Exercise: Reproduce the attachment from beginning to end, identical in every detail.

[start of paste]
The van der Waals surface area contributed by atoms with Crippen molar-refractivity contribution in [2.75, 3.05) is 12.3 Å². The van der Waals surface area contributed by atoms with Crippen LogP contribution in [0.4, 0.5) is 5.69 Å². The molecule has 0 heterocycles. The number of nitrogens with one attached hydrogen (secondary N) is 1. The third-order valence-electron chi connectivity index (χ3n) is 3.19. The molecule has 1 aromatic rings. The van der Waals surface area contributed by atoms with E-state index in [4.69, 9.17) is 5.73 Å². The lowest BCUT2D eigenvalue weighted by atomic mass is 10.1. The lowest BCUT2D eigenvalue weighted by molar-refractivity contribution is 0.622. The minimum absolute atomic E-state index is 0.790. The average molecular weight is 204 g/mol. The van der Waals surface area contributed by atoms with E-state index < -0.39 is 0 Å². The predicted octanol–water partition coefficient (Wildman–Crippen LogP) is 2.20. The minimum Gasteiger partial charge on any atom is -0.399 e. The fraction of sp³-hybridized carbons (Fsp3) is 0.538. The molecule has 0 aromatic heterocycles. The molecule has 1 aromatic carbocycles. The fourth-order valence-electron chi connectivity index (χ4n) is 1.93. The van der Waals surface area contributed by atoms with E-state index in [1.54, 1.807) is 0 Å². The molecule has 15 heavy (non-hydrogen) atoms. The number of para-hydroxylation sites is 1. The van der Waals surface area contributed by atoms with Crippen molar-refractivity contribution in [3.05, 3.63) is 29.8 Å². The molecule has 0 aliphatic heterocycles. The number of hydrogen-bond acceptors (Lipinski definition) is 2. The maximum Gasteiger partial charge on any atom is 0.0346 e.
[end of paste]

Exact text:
The van der Waals surface area contributed by atoms with Crippen molar-refractivity contribution in [2.75, 3.05) is 12.3 Å². The van der Waals surface area contributed by atoms with Crippen LogP contribution in [0.4, 0.5) is 5.69 Å². The molecule has 0 heterocycles. The number of nitrogens with one attached hydrogen (secondary N) is 1. The third-order valence-electron chi connectivity index (χ3n) is 3.19. The molecule has 1 aromatic rings. The van der Waals surface area contributed by atoms with E-state index in [4.69, 9.17) is 5.73 Å². The lowest BCUT2D eigenvalue weighted by atomic mass is 10.1. The lowest BCUT2D eigenvalue weighted by molar-refractivity contribution is 0.622. The minimum absolute atomic E-state index is 0.790. The average molecular weight is 204 g/mol. The van der Waals surface area contributed by atoms with E-state index < -0.39 is 0 Å². The predicted octanol–water partition coefficient (Wildman–Crippen LogP) is 2.20. The minimum Gasteiger partial charge on any atom is -0.399 e. The fraction of sp³-hybridized carbons (Fsp3) is 0.538. The molecule has 0 aromatic heterocycles. The molecule has 1 aromatic carbocycles. The fourth-order valence-electron chi connectivity index (χ4n) is 1.93. The van der Waals surface area contributed by atoms with E-state index in [1.54, 1.807) is 0 Å². The molecule has 15 heavy (non-hydrogen) atoms. The number of para-hydroxylation sites is 1. The van der Waals surface area contributed by atoms with Crippen molar-refractivity contribution in [3.05, 3.63) is 29.8 Å². The molecule has 0 aliphatic heterocycles. The number of hydrogen-bond acceptors (Lipinski definition) is 2. The maximum Gasteiger partial charge on any atom is 0.0346 e.